- A British exit from the EU would bring economic uncertainty within the UK. Up to 81% of foreign-born workers in the UK, who currently constitute over 16% of Britain’s employment, would fail current visa rules in the country. Should the share of foreign workers decline suddenly, a sharp downturn in the British economy would result. Moreover, such a decline could have further averse effects on the global economy given the centrality of the UK in global financial markets.
Because of the polarization in the UK, I fear that regardless of the outcome of the Brexit vote, violence will be one of the unintended consequences. If the Remain side prevails, more “death to traitors” episodes may ensue, albeit in an isolated way. Politicians can continue to reign in their rhetoric to mitigate against the possibility of further violence in the wake of a Remain victory. But any such violence is far less dangerous—both for the UK and the world—than the one that faces us if British voters opt for Leave.
For more information about the Brexit referendum, see the Financial Times’ helpful explainer.
The notion that Britain is plagued by a “deep polarization between a pro-EU, internationalist movement and a populist, nativist movement” is simplistic and unfair to most of those who favor Brexit. Rather than try to understand the concerns of the advocates of Brexit, Erica Chenoweth simply dismisses them as ignorant “nativists.” The notion that the murder of Jo Cox is a portent of a descent into political violence in Britain is also simplistic. Her murder was roundly condemned by those who favor Brexit as well as those who oppose it. By and large the prolonged debate about Brexit has been conducted in a civil manner.
As an outsider who lived in Britain for three years. I would like to see Britain stay in the EU for now, but I share many of the concerns of a lot of the Brexit supporters. What is driving the pro-Brexit sentiment is the remarkable unwillingness of the officious EU bureaucracy to agree to any meaningful degree of accountability. This overweening bureaucracy evolved out of a fantasy that the EU over time would be transformed into a full-blown political-economic union — a fantasy that has become apparent in the wake of the rough slog over the Lisbon treaty, the Eurozone crisis, and the fissures sown by the ongoing refugee crisis. Until the proponents of this fantasy scale back their ambitions and introduce strict accountability for a much-reduced EU bureaucracy (which will no longer interfere in things it has no business getting involved in), the sentiment that led to the referendum in Britain will persist not only in the UK itself (assuming the vote is in favor of staying) but in numerous other EU countries as well.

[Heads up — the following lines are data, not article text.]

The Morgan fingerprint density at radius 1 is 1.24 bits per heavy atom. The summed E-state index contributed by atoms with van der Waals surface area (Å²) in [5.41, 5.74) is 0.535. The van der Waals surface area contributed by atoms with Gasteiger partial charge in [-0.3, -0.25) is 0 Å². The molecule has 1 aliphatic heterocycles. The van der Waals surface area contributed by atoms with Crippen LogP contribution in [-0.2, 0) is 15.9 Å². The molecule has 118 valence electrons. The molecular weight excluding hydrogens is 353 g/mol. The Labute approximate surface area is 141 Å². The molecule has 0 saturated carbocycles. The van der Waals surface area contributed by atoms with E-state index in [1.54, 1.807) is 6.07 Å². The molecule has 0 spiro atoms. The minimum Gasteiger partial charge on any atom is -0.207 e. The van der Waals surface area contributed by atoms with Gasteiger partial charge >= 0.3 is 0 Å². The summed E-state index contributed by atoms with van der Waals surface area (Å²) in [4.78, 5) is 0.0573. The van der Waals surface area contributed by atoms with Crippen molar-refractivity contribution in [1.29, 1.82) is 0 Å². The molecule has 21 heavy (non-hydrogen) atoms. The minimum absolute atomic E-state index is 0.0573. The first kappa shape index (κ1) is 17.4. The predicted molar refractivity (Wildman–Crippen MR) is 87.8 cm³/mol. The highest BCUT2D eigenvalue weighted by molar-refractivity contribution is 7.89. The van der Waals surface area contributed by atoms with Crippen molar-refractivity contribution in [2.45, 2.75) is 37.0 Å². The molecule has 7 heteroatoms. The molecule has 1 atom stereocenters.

Mark, I accept your point that there are legitimate complaints about the EU among many on the Leave side. I also accept (and indeed link to) statements to the effect that the killing was widely condemned by those on both sides of the debate. I also provide links to explainers that give plenty of even-handed accounts of the both sides of the Brexit argument. Moreover, I don’t think there is a great deal of polarization between most Leave-Remain voters; I agree with you that by and large the discussion has been civil. However, some of the discussion has not been civil. For instance, in recent weeks, many politicians have invoked security threats and sovereignty issues as fundamental to the Brexit issue rather than limiting their complaints to the EU’s bureaucracy and undemocratic lack of accountability (see, for example, http://www.telegraph.co.uk/news/2016/03/24/boris-johnson-britains-security-is-being-put-at-risk-by-european/). Regardless of whether these are just political tactics or whether they are legitimate concerns of these mainstream politicians, I stand by my broader point that these types of arguments tend to deeply polarize British society on the fringes, and that the killing of Jo Cox can only be fully understood in the context of the resurgence of that discourse. My point is that by resorting to such rhetoric, mainstream elites can inadvertently incite grisly acts on the fringes–even while they denounce such acts as abhorrent.